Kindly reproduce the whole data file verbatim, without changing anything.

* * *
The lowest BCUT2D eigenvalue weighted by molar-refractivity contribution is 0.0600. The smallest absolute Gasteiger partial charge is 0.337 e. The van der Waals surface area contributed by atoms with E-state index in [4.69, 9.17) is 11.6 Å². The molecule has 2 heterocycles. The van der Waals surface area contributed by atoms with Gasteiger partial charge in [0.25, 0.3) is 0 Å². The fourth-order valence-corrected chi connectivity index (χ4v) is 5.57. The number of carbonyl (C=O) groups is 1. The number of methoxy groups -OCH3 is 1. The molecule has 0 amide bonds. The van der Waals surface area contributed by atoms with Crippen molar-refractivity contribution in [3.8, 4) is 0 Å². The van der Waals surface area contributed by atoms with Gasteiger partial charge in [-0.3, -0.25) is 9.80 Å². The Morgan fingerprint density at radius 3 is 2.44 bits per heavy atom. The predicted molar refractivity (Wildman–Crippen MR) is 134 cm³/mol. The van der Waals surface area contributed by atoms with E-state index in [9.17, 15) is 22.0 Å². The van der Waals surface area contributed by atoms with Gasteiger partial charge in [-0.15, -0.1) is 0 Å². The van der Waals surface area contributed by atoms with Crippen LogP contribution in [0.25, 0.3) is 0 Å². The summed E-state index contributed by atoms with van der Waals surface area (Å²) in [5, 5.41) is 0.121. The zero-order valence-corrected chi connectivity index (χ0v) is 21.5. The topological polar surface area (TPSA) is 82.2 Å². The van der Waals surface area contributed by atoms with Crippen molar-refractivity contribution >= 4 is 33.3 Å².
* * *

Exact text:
The lowest BCUT2D eigenvalue weighted by molar-refractivity contribution is 0.0600. The smallest absolute Gasteiger partial charge is 0.337 e. The van der Waals surface area contributed by atoms with E-state index in [4.69, 9.17) is 11.6 Å². The molecule has 2 heterocycles. The van der Waals surface area contributed by atoms with Gasteiger partial charge in [0.25, 0.3) is 0 Å². The fourth-order valence-corrected chi connectivity index (χ4v) is 5.57. The number of carbonyl (C=O) groups is 1. The number of methoxy groups -OCH3 is 1. The molecule has 0 amide bonds. The van der Waals surface area contributed by atoms with Crippen molar-refractivity contribution in [3.8, 4) is 0 Å². The van der Waals surface area contributed by atoms with Gasteiger partial charge in [-0.3, -0.25) is 9.80 Å². The Morgan fingerprint density at radius 3 is 2.44 bits per heavy atom. The predicted molar refractivity (Wildman–Crippen MR) is 134 cm³/mol. The van der Waals surface area contributed by atoms with E-state index in [9.17, 15) is 22.0 Å². The van der Waals surface area contributed by atoms with Gasteiger partial charge in [-0.15, -0.1) is 0 Å². The van der Waals surface area contributed by atoms with Crippen LogP contribution in [0.25, 0.3) is 0 Å². The summed E-state index contributed by atoms with van der Waals surface area (Å²) in [5, 5.41) is 0.121. The zero-order valence-corrected chi connectivity index (χ0v) is 21.5. The topological polar surface area (TPSA) is 82.2 Å². The van der Waals surface area contributed by atoms with Crippen molar-refractivity contribution >= 4 is 33.3 Å².